Indeed, the Post extrapolates to apply this line of thought to Republicans in general. For four years, GOP lawmakers have refused to govern, even going so far as to shut down the government and hold the debt ceiling hostage, threatening to crash the global economy on purpose unless their demands were met. Every worthwhile legislative initiative has been killed, regardless of merit or popularity. Cory Gardner has gone along with his party every step of the way. [Pols emphasis]
But, the Post believes all of that might change if only voters agreed to give Republicans more power, not less…
On Friday, Salon's Luke Brinker was one of the first to weigh in, calling the endorsement the "most asinine of the 2014 cycle." The factual error referred to by MSNBC's Benen above is also pretty embarrassing. The original version of the endorsement invoked praise for Gardner allegedly from ABC News:
ABC News, for example, singled out Gardner a year ago — before he declared for the Senate — as one of the party’s “rising stars” who represented “a new generation of talent” and who had become a “go-to” member of leadership.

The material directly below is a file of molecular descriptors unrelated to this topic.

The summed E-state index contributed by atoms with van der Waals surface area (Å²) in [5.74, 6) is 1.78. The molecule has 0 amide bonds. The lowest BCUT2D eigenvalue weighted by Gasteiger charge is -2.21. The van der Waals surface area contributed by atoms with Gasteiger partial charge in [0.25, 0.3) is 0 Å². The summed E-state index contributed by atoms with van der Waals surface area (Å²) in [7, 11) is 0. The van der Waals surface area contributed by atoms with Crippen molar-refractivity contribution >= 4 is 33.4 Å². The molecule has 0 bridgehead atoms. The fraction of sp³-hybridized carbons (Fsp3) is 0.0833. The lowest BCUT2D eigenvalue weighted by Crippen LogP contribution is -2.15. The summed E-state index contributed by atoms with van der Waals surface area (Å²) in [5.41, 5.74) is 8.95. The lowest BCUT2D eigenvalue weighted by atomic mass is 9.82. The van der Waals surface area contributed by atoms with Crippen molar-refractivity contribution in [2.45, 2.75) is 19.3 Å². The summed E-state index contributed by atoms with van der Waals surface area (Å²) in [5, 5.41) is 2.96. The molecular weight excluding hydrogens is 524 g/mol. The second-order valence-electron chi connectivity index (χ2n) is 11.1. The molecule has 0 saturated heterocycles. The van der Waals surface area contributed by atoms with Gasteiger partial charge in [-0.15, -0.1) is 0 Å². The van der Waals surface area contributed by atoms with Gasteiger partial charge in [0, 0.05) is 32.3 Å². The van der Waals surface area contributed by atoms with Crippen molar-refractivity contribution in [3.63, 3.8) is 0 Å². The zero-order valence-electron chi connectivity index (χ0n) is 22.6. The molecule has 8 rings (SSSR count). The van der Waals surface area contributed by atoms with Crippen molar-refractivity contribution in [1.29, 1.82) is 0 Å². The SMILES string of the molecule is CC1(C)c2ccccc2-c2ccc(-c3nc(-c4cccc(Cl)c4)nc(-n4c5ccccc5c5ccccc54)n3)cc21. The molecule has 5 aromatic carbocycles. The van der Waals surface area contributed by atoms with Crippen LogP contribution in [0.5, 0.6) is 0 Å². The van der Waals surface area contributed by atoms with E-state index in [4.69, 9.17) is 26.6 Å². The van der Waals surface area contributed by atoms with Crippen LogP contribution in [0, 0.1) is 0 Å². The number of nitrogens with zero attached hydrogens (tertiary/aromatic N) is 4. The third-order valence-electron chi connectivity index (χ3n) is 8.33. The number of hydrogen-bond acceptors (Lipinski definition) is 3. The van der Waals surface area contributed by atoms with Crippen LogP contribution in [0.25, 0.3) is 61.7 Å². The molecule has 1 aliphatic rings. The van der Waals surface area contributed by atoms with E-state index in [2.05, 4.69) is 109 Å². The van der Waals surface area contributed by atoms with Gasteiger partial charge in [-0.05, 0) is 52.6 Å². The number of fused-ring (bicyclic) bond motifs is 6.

Sometime afterwards, the endorsement was quietly edited on the Post's website to read:
An analysis on [Pols emphasis] ABC News' website, for example, singled out Gardner a year ago — before he declared for the Senate — as one of the party's “rising stars” who represented “a new generation of talent” and who had become a “go-to” member of leadership.
The reason for the change? ABC News didn't "single out" Gardner for anything. The piece in question is a guest opinion column written by Joe Brettell, a GOP strategist and former spokesman for Rep. Marilyn Musgrave—Gardner's predecessor in CD-4.
Bottom line: we've been critical of the Denver Post's frequently misleading news reports for some years now, especially the last couple of years under the leadership of avowed conservative political news editor Chuck Plunkett as the problem has demonstrably worsened. This endorsement by the editorial board, validating Gardner's historically duplicitous campaign while making presumptions and sweeping judgments that no one can explain, could represent a breach with the interests of the community they purport to serve that the Denver Post will never recover from.